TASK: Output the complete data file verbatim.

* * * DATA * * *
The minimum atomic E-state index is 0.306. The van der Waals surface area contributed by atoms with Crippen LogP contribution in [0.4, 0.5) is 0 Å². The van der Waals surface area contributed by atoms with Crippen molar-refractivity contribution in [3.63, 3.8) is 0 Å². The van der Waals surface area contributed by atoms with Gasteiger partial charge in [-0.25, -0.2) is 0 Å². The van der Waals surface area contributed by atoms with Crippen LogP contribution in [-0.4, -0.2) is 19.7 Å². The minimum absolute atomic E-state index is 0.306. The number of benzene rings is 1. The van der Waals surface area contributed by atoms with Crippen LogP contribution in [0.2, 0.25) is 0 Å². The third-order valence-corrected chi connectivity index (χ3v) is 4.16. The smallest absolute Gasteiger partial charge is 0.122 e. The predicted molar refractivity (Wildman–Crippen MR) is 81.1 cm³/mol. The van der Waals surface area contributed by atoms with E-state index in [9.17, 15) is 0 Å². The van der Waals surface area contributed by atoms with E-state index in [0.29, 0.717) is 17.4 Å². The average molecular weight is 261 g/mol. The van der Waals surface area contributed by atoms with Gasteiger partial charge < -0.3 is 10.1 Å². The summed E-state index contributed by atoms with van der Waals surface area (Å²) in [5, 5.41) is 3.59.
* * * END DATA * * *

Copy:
The minimum atomic E-state index is 0.306. The van der Waals surface area contributed by atoms with Crippen LogP contribution in [0.4, 0.5) is 0 Å². The van der Waals surface area contributed by atoms with Crippen molar-refractivity contribution in [3.63, 3.8) is 0 Å². The van der Waals surface area contributed by atoms with Gasteiger partial charge in [-0.25, -0.2) is 0 Å². The van der Waals surface area contributed by atoms with Crippen LogP contribution in [-0.4, -0.2) is 19.7 Å². The minimum absolute atomic E-state index is 0.306. The number of benzene rings is 1. The van der Waals surface area contributed by atoms with Crippen LogP contribution in [0.2, 0.25) is 0 Å². The third-order valence-corrected chi connectivity index (χ3v) is 4.16. The smallest absolute Gasteiger partial charge is 0.122 e. The predicted molar refractivity (Wildman–Crippen MR) is 81.1 cm³/mol. The van der Waals surface area contributed by atoms with E-state index in [9.17, 15) is 0 Å². The van der Waals surface area contributed by atoms with E-state index in [0.29, 0.717) is 17.4 Å². The average molecular weight is 261 g/mol. The van der Waals surface area contributed by atoms with Gasteiger partial charge < -0.3 is 10.1 Å². The summed E-state index contributed by atoms with van der Waals surface area (Å²) in [5, 5.41) is 3.59.